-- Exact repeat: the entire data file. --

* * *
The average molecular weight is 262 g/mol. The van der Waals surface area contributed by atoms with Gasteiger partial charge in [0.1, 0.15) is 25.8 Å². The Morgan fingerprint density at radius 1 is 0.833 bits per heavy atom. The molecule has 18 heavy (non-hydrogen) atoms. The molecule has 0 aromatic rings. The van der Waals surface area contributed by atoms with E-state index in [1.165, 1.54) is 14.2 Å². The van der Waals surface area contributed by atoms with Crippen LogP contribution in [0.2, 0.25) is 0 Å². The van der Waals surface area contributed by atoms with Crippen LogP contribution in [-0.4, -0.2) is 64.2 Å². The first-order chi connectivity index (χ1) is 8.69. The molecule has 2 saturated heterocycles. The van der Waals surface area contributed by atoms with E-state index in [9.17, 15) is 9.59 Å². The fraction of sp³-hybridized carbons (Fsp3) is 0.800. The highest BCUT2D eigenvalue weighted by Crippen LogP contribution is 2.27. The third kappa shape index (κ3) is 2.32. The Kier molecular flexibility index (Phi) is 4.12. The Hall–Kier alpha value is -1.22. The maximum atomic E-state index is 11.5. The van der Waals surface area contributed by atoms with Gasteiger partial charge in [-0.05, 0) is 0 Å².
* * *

The average molecular weight is 262 g/mol. The van der Waals surface area contributed by atoms with Gasteiger partial charge in [0.1, 0.15) is 25.8 Å². The Morgan fingerprint density at radius 1 is 0.833 bits per heavy atom. The molecule has 18 heavy (non-hydrogen) atoms. The molecule has 0 aromatic rings. The van der Waals surface area contributed by atoms with E-state index in [1.165, 1.54) is 14.2 Å². The van der Waals surface area contributed by atoms with Crippen LogP contribution in [0.2, 0.25) is 0 Å². The van der Waals surface area contributed by atoms with Crippen LogP contribution in [-0.4, -0.2) is 64.2 Å². The first-order chi connectivity index (χ1) is 8.69. The molecule has 2 saturated heterocycles. The van der Waals surface area contributed by atoms with E-state index in [9.17, 15) is 9.59 Å². The fraction of sp³-hybridized carbons (Fsp3) is 0.800. The highest BCUT2D eigenvalue weighted by Crippen LogP contribution is 2.27. The third kappa shape index (κ3) is 2.32. The Kier molecular flexibility index (Phi) is 4.12. The Hall–Kier alpha value is -1.22. The maximum atomic E-state index is 11.5. The van der Waals surface area contributed by atoms with Gasteiger partial charge in [-0.05, 0) is 0 Å².